This is just off Arenal, right in front of the Maty costume store. And right next to Caja Madrid. Here you can sign petitions to stop the madness raging in Spain of late.
You see, the down side of going to any lengths to own a home is that when things get ugly, and they’ve gotten pretty grim over the past few years, holding onto that little parcel of your dreams can turn into a nightmare. I will refrain from adopting too lighthearted an approach today, because there is little amusing or witty to tell.
Talk of the week in Spain has centered around the rampant evictions taking place all over the country, moved and promoted by the banks, the very same financial institutions the government and our tax money, as well as Germany’s and the rest of the European Union’s, has had to bail out before they went belly up. That put us in a 200-billion-euro hole and now everyone has to do their part to keep the country from sinking and even possibly leaving the euro, something which will probably not happen, much to the disappointment of the British. And now even we teachers are having to grin and bear it, this was unthinkable months ago, as they plan to cut out our Christmas bonus. That’s the famous paga extra, which by the way, let’s get the facts straight, is not an extra paycheck the local authorities deliver out of the goodness of their hearts but rather one-fourteenth of our salary. They aren’t canceling a bonus; they are reducing our annual income by 7.2%.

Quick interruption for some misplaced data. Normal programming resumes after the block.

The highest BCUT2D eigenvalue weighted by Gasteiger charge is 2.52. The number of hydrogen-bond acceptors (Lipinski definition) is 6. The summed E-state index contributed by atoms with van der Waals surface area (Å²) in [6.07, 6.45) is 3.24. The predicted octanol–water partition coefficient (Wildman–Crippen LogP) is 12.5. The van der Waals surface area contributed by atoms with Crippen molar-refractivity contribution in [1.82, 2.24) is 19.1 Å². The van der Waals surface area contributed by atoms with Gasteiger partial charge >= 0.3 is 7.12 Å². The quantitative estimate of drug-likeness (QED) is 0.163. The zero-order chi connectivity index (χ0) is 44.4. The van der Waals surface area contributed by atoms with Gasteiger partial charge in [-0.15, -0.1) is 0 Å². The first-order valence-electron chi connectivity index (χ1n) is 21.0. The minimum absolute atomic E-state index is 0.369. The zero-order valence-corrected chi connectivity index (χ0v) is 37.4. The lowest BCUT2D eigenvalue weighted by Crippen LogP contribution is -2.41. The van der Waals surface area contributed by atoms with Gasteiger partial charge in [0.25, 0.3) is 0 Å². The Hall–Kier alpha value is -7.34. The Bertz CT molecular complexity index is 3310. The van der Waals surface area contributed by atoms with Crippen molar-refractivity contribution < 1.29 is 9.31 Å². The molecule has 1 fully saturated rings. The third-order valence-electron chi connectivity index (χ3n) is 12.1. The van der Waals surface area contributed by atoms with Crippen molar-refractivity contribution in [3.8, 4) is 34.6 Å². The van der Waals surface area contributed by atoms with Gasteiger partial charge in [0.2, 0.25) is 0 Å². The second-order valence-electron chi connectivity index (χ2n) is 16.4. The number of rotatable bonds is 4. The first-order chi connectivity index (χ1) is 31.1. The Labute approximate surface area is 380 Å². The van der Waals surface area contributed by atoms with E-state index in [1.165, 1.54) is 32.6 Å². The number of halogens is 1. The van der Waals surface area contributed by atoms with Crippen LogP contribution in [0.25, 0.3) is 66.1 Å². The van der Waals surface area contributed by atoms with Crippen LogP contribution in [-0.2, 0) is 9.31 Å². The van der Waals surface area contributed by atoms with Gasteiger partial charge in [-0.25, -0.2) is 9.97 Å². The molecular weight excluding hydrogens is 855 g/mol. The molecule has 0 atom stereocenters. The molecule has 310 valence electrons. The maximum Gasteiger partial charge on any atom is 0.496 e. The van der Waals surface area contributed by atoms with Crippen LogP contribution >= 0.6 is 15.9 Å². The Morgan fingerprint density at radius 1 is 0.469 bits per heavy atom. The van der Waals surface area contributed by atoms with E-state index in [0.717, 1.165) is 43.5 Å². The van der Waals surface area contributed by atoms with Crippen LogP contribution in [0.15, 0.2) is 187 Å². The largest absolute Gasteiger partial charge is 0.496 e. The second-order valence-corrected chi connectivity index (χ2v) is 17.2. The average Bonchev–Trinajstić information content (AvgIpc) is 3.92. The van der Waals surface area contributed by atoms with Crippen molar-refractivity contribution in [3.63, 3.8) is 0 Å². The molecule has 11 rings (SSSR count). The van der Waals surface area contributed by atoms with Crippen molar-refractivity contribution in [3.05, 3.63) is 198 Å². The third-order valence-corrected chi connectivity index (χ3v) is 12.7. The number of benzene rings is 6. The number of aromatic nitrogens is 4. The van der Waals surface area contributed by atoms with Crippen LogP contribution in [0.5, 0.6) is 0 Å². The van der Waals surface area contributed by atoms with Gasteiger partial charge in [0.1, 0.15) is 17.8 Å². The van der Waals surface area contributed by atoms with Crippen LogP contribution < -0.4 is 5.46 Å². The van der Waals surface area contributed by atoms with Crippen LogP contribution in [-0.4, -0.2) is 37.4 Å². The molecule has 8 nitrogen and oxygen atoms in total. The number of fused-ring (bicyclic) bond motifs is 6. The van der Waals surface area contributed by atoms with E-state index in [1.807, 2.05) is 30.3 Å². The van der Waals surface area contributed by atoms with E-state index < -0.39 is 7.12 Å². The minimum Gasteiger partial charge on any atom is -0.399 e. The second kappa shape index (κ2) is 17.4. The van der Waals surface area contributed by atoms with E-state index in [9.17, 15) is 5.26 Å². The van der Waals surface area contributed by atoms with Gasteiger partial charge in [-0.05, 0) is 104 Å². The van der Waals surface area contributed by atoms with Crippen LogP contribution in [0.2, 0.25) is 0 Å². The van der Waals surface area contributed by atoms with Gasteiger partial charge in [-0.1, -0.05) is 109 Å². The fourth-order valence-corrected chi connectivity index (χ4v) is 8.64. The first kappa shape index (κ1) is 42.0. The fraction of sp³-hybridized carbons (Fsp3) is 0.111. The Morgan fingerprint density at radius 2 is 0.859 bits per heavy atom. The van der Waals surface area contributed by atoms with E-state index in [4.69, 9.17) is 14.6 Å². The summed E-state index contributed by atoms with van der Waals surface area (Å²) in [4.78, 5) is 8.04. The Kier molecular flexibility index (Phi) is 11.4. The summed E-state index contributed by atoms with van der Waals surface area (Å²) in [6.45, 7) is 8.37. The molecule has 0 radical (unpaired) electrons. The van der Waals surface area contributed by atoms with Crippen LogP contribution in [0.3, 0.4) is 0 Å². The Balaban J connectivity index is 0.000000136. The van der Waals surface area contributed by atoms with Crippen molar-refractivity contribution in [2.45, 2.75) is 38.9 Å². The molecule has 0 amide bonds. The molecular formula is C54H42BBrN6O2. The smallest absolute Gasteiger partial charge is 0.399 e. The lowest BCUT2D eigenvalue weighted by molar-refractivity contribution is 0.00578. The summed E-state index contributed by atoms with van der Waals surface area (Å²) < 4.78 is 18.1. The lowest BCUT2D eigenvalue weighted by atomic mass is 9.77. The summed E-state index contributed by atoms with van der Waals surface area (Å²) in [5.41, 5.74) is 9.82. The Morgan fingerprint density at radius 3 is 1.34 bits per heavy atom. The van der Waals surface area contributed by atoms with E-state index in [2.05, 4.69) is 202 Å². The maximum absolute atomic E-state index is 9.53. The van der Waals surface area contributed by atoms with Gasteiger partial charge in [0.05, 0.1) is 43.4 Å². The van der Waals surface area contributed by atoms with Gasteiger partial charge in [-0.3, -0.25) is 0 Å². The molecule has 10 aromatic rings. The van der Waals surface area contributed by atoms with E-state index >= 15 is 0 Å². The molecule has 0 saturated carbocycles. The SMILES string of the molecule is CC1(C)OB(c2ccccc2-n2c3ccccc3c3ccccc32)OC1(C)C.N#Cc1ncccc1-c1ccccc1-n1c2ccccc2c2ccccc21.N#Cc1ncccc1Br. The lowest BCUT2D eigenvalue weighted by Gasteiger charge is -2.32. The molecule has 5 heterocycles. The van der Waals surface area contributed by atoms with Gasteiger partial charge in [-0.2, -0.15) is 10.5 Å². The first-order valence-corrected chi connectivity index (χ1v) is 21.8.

How have the banks shown their appreciation for such generosity and understanding despite their professional screw-ups? By tossing thousands of families out onto the street for not having enough money to pay the mortgage. Thanks guys. God bless you. Now everyone knows that some of these cases may have been the result of a particular person mismanaging their budget, but many are honest families who are now a part of the growing 25% non-workforce, and simply can’t keep up. Where’s their bailout? Where’s their rescue? The forcible ousting has created immense tension, which sadly culminated in the tragic death this weekend of a 53-year-old woman in that Basque Country. Hers is the second death due to these circumstances in three weeks.
To give you an idea of the seriousness of the situation, the main political parties have come together for once in their lives and are working to stop the evictions until a better and fairer system can be set up. Some banks have already taken that initiative. This may become effective as early as Monday.
That may spell miraculously good news for those poor people who are on the verge of losing their homes, but it will have come a little late for Amaia, not to mention for the 400,000 alreadyevicted homeowners since the crisis began.